He and the ranking members of the House Energy and Commerce Committee's subcommittees have sent a letter to their Republican counterparts asking for hearings on nuclear safety, which Republicans are already hinting at. (At today's markup on two bills, Chairman Fred Upton said they would "have conversations in due time" about nuclear power security.)
From the letter:
The nuclear industry has downplayed the significance of the events in Japan. Over the weekend, a spokesman for the Nuclear Energy Institute, the industry's lobbying organization, said: "Obviously, any time you have an incident at a nuclear power plant, it's not good... but in the scheme of things, is it a disaster? We don't think so."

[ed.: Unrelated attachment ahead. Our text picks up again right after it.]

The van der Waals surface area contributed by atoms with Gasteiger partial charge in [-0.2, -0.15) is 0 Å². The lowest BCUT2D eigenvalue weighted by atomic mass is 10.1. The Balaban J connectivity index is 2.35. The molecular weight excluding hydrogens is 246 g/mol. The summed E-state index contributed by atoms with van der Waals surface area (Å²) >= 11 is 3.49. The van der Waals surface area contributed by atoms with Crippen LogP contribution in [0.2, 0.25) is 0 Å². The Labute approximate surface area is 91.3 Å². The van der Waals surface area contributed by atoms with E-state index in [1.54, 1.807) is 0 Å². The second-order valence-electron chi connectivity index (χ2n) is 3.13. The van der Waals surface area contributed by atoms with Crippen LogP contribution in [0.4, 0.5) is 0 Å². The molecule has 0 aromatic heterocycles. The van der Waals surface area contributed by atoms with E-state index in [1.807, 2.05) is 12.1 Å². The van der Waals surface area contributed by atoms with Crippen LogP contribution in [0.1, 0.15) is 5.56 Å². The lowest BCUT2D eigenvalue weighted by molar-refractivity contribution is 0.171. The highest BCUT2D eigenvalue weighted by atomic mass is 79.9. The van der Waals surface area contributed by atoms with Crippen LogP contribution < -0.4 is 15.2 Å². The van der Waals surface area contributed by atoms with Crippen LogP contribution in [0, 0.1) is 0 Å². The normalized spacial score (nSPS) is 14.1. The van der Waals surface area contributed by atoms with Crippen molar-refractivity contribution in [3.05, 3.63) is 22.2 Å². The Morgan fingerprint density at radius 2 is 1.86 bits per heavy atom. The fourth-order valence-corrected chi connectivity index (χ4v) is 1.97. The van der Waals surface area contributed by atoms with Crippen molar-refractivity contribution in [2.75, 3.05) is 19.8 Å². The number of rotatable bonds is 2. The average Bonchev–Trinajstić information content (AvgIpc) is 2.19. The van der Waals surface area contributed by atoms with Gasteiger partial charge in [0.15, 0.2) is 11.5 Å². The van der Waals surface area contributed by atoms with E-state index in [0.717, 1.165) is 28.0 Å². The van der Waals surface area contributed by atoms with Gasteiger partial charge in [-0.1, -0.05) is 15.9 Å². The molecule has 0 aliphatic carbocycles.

The nuclear industry has also asserted that it is far better prepared to respond to a nuclear accident than the oil industry was in responding to the blowout of BP's Macondo well... we hope the nuclear industry's self-confidence is warranted, but we should not accept the industry's assurances without conducting our own independent evaluations of the risks posed by nuclear reactors in the United States and the preparedness of industry and regulators to respond to those risks.
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